According to experts who will speak at an upcoming symposium on the Emancipation Proclamation, one of the most important provisions of the proclamation allowed men of African descent to join the Union Army, thus adding a "powerful ally" to bring an end to the war with a Union victory.
The Emancipation Proclamation, issued on Jan. 1, 1863, by President Lincoln granted freedom to all enslaved persons in all areas of the Confederacy still in rebellion. It did not pertain to any enslaved persons in states under federal control.
The symposium presented by the Afro-American Historical and Genealogical Society Inc., Metro Atlanta Chapter in partnership with the National Archives at Atlanta, will be held on Feb. 9 at The National Archives at Atlanta, located at 5780 Jonesboro Road , Morrow, GA, from 9:30 a.m. to 3:30 p.m.
The symposium will include presentations by a distinguished platform of speakers including Hari Jones, assistant director and curator of the African American Civil War Museum, Washington, D.C.; Atty. Michael Thurmond, former Georgia Labor Commissioner; and Hermina Glass Avery, research and public historian for the Center of Civil and Human Rights in Atlanta and the CEO and principal researcher at Heritage Row Partners, LLC, among others.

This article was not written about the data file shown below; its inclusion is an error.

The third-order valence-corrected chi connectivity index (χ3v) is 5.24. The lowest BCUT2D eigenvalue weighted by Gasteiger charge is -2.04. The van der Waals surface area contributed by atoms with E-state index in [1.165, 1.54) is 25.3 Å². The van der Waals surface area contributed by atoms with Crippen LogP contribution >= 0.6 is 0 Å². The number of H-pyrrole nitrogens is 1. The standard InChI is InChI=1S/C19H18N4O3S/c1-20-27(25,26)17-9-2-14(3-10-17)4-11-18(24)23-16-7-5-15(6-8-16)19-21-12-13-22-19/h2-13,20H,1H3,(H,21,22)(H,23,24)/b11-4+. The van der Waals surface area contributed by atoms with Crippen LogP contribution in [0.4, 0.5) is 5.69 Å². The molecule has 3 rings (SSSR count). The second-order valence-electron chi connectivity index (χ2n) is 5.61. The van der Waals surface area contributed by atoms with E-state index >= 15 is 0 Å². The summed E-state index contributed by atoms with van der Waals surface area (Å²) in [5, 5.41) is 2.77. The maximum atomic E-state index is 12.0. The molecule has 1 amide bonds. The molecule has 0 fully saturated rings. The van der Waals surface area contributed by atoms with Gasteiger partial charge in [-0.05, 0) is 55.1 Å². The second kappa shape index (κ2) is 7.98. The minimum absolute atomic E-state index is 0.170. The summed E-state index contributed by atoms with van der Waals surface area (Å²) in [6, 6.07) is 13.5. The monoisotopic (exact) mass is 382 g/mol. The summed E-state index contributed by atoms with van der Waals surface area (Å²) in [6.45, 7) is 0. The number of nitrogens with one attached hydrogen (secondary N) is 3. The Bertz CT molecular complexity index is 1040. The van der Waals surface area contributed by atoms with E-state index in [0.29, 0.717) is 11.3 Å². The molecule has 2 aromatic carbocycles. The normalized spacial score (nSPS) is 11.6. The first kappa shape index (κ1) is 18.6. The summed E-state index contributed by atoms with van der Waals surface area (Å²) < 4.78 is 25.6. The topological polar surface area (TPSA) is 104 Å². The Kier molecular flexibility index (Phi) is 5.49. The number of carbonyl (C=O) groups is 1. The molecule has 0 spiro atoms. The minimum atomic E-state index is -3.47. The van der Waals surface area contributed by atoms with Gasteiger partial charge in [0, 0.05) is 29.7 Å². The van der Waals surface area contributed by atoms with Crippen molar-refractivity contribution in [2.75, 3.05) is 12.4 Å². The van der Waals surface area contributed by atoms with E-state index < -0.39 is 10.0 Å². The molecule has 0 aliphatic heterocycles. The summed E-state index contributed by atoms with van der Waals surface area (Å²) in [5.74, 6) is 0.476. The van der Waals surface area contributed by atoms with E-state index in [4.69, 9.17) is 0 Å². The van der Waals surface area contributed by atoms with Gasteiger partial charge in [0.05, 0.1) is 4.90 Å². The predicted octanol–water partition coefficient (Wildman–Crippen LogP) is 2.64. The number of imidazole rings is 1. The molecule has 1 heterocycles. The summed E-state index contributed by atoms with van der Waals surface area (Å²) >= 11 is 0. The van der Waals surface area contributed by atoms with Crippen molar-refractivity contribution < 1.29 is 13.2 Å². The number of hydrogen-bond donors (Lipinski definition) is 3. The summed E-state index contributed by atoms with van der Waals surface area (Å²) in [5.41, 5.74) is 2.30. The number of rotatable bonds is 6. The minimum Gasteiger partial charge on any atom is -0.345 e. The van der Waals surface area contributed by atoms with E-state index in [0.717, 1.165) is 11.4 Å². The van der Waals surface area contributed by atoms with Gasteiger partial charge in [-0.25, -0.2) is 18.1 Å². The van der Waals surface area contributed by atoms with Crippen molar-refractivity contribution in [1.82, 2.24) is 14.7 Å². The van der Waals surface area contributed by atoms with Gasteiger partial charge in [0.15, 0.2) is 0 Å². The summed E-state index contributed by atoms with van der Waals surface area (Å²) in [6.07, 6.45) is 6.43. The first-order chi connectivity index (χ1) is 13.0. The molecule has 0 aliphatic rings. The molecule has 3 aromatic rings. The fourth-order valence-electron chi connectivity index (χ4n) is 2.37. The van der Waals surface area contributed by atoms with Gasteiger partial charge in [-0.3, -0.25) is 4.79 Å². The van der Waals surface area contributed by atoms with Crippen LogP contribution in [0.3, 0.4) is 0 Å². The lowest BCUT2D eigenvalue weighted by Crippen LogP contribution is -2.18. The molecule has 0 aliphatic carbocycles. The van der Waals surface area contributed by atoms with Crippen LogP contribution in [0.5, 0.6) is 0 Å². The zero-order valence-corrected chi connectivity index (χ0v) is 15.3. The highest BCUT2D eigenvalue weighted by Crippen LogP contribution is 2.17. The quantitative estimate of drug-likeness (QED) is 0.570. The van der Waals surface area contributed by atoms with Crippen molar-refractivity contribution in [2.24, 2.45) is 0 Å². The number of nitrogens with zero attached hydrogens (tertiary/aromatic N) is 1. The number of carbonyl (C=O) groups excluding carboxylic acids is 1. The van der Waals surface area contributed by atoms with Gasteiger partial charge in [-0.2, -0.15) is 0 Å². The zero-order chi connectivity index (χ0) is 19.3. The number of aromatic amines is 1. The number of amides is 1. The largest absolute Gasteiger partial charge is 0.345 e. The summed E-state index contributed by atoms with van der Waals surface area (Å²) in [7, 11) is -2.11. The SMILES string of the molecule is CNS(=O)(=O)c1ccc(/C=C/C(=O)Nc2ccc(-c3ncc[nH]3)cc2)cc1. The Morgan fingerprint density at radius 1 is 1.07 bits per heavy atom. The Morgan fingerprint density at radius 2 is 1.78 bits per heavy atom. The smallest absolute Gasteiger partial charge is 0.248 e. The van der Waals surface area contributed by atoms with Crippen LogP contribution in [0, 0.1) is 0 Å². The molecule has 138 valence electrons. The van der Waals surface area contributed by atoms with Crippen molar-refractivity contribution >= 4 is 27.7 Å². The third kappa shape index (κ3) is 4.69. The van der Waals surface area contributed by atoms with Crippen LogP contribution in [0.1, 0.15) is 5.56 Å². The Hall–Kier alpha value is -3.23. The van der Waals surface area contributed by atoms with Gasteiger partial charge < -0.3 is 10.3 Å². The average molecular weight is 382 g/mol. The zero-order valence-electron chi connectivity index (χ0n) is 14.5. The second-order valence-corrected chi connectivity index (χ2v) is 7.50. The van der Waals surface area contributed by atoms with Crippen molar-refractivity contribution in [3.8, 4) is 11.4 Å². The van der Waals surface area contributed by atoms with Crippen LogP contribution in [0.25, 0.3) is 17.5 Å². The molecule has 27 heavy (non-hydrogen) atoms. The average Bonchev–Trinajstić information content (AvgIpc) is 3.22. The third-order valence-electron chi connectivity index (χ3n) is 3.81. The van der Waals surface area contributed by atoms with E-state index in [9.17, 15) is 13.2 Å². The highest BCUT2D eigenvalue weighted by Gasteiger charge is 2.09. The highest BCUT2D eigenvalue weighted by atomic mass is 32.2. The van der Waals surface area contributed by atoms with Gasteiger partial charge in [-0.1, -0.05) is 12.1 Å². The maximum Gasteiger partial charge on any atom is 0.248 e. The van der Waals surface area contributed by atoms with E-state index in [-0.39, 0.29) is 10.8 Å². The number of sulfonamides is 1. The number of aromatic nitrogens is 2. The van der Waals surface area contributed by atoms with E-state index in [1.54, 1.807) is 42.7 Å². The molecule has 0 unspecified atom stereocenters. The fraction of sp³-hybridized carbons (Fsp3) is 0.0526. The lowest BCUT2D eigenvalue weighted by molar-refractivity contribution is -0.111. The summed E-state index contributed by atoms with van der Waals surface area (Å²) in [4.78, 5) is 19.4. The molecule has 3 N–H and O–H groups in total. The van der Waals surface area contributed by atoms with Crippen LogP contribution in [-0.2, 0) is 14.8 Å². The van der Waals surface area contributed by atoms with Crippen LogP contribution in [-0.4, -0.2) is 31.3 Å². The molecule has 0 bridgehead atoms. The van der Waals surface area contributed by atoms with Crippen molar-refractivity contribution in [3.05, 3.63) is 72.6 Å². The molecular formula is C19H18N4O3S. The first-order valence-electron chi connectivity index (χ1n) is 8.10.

There will also be exhibits showcasing African Americans in military service from the American Revolution to the Gulf Wars; exhibits by 44th United State Colored Troops (Chattanooga); the 9th and 10th CAV (Buffalo Soldiers) Atlanta; as well as genealogists displaying the impact of the Civil War and Reconstruction on the lives of their ancestors.
A required registration fee of $10 includes lunch. One youth admitted free with a paying adult. Seating is limited. For more detailed information and to register visit www.aahgsatl.org.